2009 Student Research Conference:
22nd Annual Student Research Conference

Satisfaction of Truman Department Chairs with Their Positions
Amelia A. Bobzien*, Taelor M. Cash, Michelle E. Valleroy, Elizabeth A. Necka, Sarah A. Coffman, and Heather L. Talpers
Dr. Teresa Heckert, Faculty Mentor

Truman State University was recently restructured, and one of the major changes was the creation of the position of department chair. Many campus groups and individuals contributed to this position's job description. Our study examined the job satisfaction of the chairs, approximately eighteen months after the position creation. The survey examined satisfaction with job responsibilities and support. In addition, the chairs (n = 17; 77% response rate) reported their overall satisfaction with the position. The chairs also indicated things that interfered with their performance and identified recommendations that would improve the chair experience. The highest satisfaction was on items dealing with the chairs' interactions with the dean and departmental support staff, while the lowest was on reflection time. The majority reported that the position interfered with family and personal life and at times, they felt overwhelmed by their amount of work. That said, no chairs regretted agreeing to be chair.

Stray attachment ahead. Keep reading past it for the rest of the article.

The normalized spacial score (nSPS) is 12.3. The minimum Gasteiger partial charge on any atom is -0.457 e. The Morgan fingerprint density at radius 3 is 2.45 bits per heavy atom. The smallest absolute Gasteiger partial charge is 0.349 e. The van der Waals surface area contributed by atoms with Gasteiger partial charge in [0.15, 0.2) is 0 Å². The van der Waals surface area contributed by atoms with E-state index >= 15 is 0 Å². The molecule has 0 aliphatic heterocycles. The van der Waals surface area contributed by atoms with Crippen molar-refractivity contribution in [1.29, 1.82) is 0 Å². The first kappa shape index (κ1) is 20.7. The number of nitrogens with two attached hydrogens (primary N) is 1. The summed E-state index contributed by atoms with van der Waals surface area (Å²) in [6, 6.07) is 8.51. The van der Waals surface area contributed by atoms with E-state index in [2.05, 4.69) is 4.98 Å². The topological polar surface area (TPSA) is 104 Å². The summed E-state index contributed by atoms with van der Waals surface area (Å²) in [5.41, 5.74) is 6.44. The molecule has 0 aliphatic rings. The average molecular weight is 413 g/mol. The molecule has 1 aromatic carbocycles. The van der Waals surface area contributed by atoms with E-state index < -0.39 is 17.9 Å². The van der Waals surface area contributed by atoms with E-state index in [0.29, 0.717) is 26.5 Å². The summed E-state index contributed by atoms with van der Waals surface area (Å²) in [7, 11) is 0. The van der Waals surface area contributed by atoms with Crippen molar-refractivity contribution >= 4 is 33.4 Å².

Keywords: department chair, job satisfaction, job responsibilities, job support


Presentation Type: Oral Paper

Session: 4-4
Location: VH 1010
Time: 9:00

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